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Influence of ocean acidification on plankton community structure during a winter-to-summer succession: an imaging approach indicates that copepods can benefit from elevated CO2 via indirect food web effects

Citation

Taucher, J and Haunost, M and Boxhammer, T and Bach, LT and Alguero-Muniz, M and Riebesell, U, Influence of ocean acidification on plankton community structure during a winter-to-summer succession: an imaging approach indicates that copepods can benefit from elevated CO2 via indirect food web effects, PLoS ONE, 12, (2) Article e0169737. ISSN 1932-6203 (2017) [Refereed Article]


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Copyright 2017 Taucher et al. Licensed under Creative Commons Attribution 4.0 International (CC BY 4.0) https://creativecommons.org/licenses/by/4.0/

DOI: doi:10.1371/journal.pone.0169737

Abstract

Plankton communities play a key role in the marine food web and are expected to be highly sensitive to ongoing environmental change. Oceanic uptake of anthropogenic carbon dioxide (CO2) causes pronounced shifts in marine carbonate chemistry and a decrease in seawater pH. These changes–summarized by the term ocean acidification (OA)–can significantly affect the physiology of planktonic organisms. However, studies on the response of entire plankton communities to OA, which also include indirect effects via food-web interactions, are still relatively rare. Thus, it is presently unclear how OA could affect the functioning of entire ecosystems and biogeochemical element cycles. In this study, we report from a long-term in situ mesocosm experiment, where we investigated the response of natural plankton communities in temperate waters (Gullmarfjord, Sweden) to elevated CO2 concentrations and OA as expected for the end of the century (~760 μatm pCO2). Based on a plankton-imaging approach, we examined size structure, community composition and food web characteristics of the whole plankton assemblage, ranging from picoplankton to mesozooplankton, during an entire winter-to-summer succession. The plankton imaging system revealed pronounced temporal changes in the size structure of the copepod community over the course of the plankton bloom. The observed shift towards smaller individuals resulted in an overall decrease of copepod biomass by 25%, despite increasing numerical abundances. Furthermore, we observed distinct effects of elevated CO2 on biomass and size structure of the entire plankton community. Notably, the biomass of copepods, dominated by Pseudocalanus acuspes, displayed a tendency towards elevated biomass by up to 30–40% under simulated ocean acidification. This effect was significant for certain copepod size classes and was most likely driven by CO2-stimulated responses of primary producers and a complex interplay of trophic interactions that allowed this CO2 effect to propagate up the food web. Such OA-induced shifts in plankton community structure could have far-reaching consequences for food-web interactions, biomass transfer to higher trophic levels and biogeochemical cycling of marine ecosystems.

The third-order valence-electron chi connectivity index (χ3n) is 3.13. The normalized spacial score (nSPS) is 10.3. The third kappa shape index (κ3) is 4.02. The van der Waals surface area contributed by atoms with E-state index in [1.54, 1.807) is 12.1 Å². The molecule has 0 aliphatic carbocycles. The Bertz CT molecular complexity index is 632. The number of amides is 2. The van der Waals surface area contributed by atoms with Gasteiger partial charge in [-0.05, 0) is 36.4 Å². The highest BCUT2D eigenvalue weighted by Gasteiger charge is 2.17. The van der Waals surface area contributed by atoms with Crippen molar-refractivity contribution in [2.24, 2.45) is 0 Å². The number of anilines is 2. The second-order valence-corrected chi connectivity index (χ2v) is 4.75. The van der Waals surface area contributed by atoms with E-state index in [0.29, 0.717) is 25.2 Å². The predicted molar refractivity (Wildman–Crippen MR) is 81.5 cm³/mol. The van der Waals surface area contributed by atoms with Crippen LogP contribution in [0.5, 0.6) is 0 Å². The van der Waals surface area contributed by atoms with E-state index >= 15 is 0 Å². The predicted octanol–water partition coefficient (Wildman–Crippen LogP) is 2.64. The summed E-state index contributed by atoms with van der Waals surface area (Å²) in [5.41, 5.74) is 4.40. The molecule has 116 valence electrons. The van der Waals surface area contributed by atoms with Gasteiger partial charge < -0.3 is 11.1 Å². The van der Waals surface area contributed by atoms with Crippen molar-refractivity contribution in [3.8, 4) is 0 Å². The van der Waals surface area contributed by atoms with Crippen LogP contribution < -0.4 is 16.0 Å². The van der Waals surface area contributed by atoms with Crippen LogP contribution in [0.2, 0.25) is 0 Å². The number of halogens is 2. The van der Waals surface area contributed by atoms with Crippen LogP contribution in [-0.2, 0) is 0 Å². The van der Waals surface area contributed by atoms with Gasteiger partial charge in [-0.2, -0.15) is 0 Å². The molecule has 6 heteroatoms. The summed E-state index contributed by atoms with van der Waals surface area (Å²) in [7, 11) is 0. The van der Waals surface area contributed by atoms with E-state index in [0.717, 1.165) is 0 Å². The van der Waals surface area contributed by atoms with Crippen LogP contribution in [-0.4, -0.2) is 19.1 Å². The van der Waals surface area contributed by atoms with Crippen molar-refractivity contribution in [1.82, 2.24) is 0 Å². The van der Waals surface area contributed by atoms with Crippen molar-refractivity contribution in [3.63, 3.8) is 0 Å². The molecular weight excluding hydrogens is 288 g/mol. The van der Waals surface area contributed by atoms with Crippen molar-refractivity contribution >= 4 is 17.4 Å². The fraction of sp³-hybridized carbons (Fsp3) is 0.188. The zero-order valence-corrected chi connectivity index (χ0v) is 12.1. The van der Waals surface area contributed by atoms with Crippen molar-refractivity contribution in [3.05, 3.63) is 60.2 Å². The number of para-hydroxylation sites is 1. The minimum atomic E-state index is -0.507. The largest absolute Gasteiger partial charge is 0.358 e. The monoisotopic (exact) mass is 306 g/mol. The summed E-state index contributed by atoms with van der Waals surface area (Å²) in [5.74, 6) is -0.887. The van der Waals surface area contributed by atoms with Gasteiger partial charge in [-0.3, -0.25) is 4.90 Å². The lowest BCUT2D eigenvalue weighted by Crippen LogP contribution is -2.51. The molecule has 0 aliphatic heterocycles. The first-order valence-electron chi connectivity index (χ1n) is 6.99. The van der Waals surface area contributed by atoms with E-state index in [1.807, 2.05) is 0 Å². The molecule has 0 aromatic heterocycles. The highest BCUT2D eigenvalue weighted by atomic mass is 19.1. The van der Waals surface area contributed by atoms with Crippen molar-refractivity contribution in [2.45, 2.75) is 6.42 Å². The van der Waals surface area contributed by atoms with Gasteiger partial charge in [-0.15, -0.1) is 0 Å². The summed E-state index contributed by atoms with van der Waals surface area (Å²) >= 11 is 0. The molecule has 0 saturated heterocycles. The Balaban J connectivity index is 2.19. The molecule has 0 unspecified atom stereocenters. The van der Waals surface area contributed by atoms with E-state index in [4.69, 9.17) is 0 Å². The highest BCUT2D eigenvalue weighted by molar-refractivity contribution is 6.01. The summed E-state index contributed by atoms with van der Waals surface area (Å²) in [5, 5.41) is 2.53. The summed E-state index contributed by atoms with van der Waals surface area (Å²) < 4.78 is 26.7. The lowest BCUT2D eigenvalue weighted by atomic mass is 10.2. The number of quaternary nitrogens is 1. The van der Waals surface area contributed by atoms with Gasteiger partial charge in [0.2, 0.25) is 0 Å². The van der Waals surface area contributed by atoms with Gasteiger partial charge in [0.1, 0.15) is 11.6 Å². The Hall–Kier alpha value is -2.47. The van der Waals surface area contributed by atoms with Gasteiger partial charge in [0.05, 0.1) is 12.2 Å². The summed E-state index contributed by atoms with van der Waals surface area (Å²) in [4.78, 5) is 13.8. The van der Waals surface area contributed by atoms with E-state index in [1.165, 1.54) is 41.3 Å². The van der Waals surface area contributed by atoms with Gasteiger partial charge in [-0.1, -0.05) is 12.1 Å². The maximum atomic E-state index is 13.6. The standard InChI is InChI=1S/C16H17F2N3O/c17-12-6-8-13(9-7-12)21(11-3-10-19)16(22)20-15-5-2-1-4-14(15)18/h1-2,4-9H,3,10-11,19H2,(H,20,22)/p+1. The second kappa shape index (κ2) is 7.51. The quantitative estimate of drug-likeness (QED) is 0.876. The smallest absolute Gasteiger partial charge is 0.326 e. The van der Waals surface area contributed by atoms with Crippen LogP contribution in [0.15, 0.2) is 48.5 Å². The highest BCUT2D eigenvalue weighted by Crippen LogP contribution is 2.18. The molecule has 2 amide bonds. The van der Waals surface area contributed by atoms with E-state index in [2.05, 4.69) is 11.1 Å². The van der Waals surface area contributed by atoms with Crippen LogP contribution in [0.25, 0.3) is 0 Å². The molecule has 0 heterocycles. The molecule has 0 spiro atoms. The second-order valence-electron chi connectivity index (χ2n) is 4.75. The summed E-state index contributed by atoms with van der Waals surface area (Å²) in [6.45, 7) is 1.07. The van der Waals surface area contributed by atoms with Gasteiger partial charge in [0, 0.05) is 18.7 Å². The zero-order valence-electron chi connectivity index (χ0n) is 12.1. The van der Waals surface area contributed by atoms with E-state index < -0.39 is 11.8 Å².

Item Details

Item Type:Refereed Article
Keywords:plankton, size structure, ocean acidification
Research Division:Earth Sciences
Research Group:Oceanography
Research Field:Biological Oceanography
Objective Division:Expanding Knowledge
Objective Group:Expanding Knowledge
Objective Field:Expanding Knowledge in the Earth Sciences
UTAS Author:Bach, LT (Dr Lennart Bach)
ID Code:133660
Year Published:2017
Web of Science® Times Cited:12
Deposited By:Ecology and Biodiversity
Deposited On:2019-07-05
Last Modified:2019-08-06
Downloads:3 View Download Statistics

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